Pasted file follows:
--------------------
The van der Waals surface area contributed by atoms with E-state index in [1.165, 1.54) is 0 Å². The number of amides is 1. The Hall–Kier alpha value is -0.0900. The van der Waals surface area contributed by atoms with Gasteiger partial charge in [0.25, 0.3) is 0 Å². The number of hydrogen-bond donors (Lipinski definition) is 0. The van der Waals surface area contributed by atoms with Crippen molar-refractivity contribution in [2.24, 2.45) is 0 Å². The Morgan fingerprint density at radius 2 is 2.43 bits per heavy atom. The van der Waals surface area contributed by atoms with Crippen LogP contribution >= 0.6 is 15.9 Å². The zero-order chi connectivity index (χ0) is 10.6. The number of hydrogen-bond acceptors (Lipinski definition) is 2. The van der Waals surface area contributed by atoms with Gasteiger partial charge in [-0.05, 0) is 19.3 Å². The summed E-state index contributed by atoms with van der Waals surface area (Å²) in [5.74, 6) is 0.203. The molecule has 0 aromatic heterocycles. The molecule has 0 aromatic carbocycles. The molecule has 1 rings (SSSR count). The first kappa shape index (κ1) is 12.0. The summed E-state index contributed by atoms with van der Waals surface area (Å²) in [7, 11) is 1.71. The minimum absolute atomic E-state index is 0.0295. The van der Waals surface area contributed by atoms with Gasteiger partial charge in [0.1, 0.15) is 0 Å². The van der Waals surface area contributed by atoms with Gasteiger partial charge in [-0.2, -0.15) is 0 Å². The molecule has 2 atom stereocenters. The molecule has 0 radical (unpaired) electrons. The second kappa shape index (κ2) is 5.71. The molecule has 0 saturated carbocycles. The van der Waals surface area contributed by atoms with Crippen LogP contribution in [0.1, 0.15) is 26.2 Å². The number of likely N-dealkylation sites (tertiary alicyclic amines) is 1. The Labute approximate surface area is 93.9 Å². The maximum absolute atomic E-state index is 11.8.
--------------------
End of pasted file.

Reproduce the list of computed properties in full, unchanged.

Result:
The van der Waals surface area contributed by atoms with E-state index in [1.165, 1.54) is 0 Å². The number of amides is 1. The Hall–Kier alpha value is -0.0900. The van der Waals surface area contributed by atoms with Gasteiger partial charge in [0.25, 0.3) is 0 Å². The number of hydrogen-bond donors (Lipinski definition) is 0. The van der Waals surface area contributed by atoms with Crippen molar-refractivity contribution in [2.24, 2.45) is 0 Å². The Morgan fingerprint density at radius 2 is 2.43 bits per heavy atom. The van der Waals surface area contributed by atoms with Crippen LogP contribution >= 0.6 is 15.9 Å². The zero-order chi connectivity index (χ0) is 10.6. The number of hydrogen-bond acceptors (Lipinski definition) is 2. The van der Waals surface area contributed by atoms with Gasteiger partial charge in [-0.05, 0) is 19.3 Å². The summed E-state index contributed by atoms with van der Waals surface area (Å²) in [5.74, 6) is 0.203. The molecule has 0 aromatic heterocycles. The molecule has 0 aromatic carbocycles. The molecule has 1 rings (SSSR count). The first kappa shape index (κ1) is 12.0. The summed E-state index contributed by atoms with van der Waals surface area (Å²) in [7, 11) is 1.71. The minimum absolute atomic E-state index is 0.0295. The van der Waals surface area contributed by atoms with Gasteiger partial charge in [0.1, 0.15) is 0 Å². The van der Waals surface area contributed by atoms with Gasteiger partial charge in [-0.2, -0.15) is 0 Å². The molecule has 2 atom stereocenters. The molecule has 0 radical (unpaired) electrons. The second kappa shape index (κ2) is 5.71. The molecule has 0 saturated carbocycles. The van der Waals surface area contributed by atoms with Crippen LogP contribution in [0.1, 0.15) is 26.2 Å². The number of likely N-dealkylation sites (tertiary alicyclic amines) is 1. The Labute approximate surface area is 93.9 Å². The maximum absolute atomic E-state index is 11.8.